Monday, 3 November 2014

Mockery and Manners

Someone I know on Facebook shared a link to an email exchange between a parent and a school chaplain.  (I am assuming it’s genuine, although I can’t be sure.)  The parent’s son has been invited to a Christian Easter play and the parent, a fervent atheist, objects to the attempted ‘indoctrination’ of his child.

Fair enough, if that’s the way you wish to view it, and that email exchange should have lasted perhaps three or four messages in total; the parent made it clear that he didn’t wish his son to attend, possibly the chaplain tried to assure him that it wasn’t ‘indoctrination’, the parent repeated his position, the chaplain acknowledged this and that was that.  Instead, the parent launches a campaign of mockery and insults.  Based on the comments, this was posted as an excellent example of anti-theistic wit, and one that seems to have been generally appreciated.

There are plenty of people who have read this and appear to have thought that the parent ‘won’ the exchange.  I’ve seen one person comment “I doubt the "Christian Volunteer" will be relating this humiliating exchange to anyone.”  A humiliating exchange?  Possibly, but I don’t think that it’s the chaplain who should be embarrassed. 

To me, this exchange provides an excellent example of a Christian responding to mockery, insult and ignorance with patience and courtesy.  Even when it is obvious that the school chaplain was becoming increasingly angry, he was never less than polite.  He is patient and polite throughout.  To me, the parent in this comes across as a nasty, snide little man who enjoys causing offence for its own sake.  He has every right to not allow his son to attend a play which is at odds with his own beliefs; he even has the right to be angry at the perceived attempt to ‘indoctrinate’ his child, since he sees it that way.  However, he sacrificed any kind of moral high ground as soon as he resorted to mockery and insulting language, which he does instantly and with apparent glee.

One of the (well-known) problems with online debate is that the anonymity it provides means that people are willing to act and speak in ways that they would never dream of if the discussion was taking place face-to-face.  The old adage is that the true test of a man is what he will do if he knows that he will never be found out.  Sadly, in many cases they become vicious, insulting, abusive monsters, and I don’t restrict this to any one side of any one debate.  Most notable at the moment is the ongoing ‘GamerGate’ controversy, in which neither side is entirely innocent of abuse. This being so, it is more important than ever to remain polite and patient in the teeth of mockery and insult, as this person did, and this always goes double for Christians.  “Bless those who curse you, love those who hate you,” should be the mantra of every person involving themselves in discussions online.  Only by doing this can the cycle of hurt and hatred, ignorance and misunderstanding be stemmed.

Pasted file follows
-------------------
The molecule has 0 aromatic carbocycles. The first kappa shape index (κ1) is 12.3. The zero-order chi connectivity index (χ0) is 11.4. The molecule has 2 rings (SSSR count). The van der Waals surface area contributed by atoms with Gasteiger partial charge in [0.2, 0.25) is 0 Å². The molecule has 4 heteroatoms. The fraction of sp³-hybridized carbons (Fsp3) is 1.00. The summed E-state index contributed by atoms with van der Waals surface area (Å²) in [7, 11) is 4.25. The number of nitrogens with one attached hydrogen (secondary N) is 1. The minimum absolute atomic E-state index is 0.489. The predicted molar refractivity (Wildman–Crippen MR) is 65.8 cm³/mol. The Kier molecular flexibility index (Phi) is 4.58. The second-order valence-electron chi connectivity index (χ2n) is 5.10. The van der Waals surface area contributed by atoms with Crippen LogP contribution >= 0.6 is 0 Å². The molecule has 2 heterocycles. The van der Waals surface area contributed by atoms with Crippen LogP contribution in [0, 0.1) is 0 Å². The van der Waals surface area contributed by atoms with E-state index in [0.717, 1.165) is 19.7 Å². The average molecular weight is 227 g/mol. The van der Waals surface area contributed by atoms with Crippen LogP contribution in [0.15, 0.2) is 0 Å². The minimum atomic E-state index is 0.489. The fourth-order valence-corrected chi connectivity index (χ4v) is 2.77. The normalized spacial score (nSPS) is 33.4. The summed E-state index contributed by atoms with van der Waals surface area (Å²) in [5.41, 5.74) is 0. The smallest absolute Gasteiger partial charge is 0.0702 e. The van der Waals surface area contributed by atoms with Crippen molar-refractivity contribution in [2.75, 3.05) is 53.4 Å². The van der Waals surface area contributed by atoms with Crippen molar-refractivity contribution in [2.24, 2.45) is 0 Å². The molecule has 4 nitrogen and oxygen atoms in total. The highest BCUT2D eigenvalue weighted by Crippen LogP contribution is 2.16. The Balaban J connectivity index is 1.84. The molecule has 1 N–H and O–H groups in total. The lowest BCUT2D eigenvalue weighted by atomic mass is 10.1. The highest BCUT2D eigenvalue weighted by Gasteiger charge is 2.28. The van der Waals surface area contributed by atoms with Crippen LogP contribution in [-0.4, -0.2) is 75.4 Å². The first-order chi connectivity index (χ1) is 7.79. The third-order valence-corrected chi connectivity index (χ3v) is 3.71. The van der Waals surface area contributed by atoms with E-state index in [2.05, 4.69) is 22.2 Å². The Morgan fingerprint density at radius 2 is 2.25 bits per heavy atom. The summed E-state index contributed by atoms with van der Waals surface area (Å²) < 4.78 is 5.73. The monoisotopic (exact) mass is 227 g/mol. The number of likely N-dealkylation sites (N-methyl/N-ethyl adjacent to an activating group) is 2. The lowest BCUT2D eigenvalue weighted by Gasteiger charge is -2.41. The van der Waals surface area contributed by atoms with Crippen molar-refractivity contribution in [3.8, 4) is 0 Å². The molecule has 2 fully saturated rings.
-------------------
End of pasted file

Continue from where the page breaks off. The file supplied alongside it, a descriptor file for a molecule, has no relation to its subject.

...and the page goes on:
1 comment:

  1. I really wish sometimes that people can't have anonomous profiles online to some of these forums as it does seem to give them liscence to say the most appaling things. If they had to own up to what they said in whatever forum or situation, they might be a little more circumspect in what they said, or at least a little more rational in the causes they espoused and what they believed. I accept that there are situations wherea more discreet profile may well be required, but if you are passing judgement or comment on something at least have the courage of your convictions and put your name to it.